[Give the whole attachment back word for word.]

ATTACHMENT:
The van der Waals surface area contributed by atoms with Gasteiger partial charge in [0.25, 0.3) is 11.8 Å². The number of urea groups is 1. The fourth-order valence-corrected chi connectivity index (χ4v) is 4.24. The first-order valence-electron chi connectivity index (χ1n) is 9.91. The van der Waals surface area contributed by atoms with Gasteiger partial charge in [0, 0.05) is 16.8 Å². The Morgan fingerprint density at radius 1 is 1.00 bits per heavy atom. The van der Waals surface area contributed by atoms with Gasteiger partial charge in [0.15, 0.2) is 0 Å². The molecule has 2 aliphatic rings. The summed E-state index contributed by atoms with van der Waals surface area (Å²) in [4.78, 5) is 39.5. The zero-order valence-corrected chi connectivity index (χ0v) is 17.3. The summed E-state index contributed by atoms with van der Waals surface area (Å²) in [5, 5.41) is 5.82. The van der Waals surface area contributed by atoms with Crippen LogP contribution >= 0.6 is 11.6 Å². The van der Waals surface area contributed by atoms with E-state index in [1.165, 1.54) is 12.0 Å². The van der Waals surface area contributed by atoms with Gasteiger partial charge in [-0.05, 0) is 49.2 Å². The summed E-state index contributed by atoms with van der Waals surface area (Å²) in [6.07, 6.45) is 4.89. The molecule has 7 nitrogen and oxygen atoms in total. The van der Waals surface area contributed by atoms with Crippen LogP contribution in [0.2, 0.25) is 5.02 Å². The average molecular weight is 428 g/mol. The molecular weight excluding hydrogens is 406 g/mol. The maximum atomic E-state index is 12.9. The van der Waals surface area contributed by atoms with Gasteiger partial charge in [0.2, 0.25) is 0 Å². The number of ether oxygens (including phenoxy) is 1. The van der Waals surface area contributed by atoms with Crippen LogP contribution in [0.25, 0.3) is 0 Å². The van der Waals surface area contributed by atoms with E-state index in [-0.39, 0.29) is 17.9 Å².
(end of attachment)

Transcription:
The van der Waals surface area contributed by atoms with Gasteiger partial charge in [0.25, 0.3) is 11.8 Å². The number of urea groups is 1. The fourth-order valence-corrected chi connectivity index (χ4v) is 4.24. The first-order valence-electron chi connectivity index (χ1n) is 9.91. The van der Waals surface area contributed by atoms with Gasteiger partial charge in [0, 0.05) is 16.8 Å². The Morgan fingerprint density at radius 1 is 1.00 bits per heavy atom. The van der Waals surface area contributed by atoms with Gasteiger partial charge in [0.15, 0.2) is 0 Å². The molecule has 2 aliphatic rings. The summed E-state index contributed by atoms with van der Waals surface area (Å²) in [4.78, 5) is 39.5. The zero-order valence-corrected chi connectivity index (χ0v) is 17.3. The summed E-state index contributed by atoms with van der Waals surface area (Å²) in [5, 5.41) is 5.82. The van der Waals surface area contributed by atoms with Crippen LogP contribution >= 0.6 is 11.6 Å². The van der Waals surface area contributed by atoms with E-state index in [1.165, 1.54) is 12.0 Å². The van der Waals surface area contributed by atoms with Gasteiger partial charge in [-0.05, 0) is 49.2 Å². The summed E-state index contributed by atoms with van der Waals surface area (Å²) in [6.07, 6.45) is 4.89. The molecule has 7 nitrogen and oxygen atoms in total. The van der Waals surface area contributed by atoms with Crippen LogP contribution in [0.2, 0.25) is 5.02 Å². The average molecular weight is 428 g/mol. The molecular weight excluding hydrogens is 406 g/mol. The maximum atomic E-state index is 12.9. The van der Waals surface area contributed by atoms with Gasteiger partial charge in [0.2, 0.25) is 0 Å². The number of ether oxygens (including phenoxy) is 1. The van der Waals surface area contributed by atoms with Crippen LogP contribution in [0.25, 0.3) is 0 Å². The van der Waals surface area contributed by atoms with E-state index in [-0.39, 0.29) is 17.9 Å².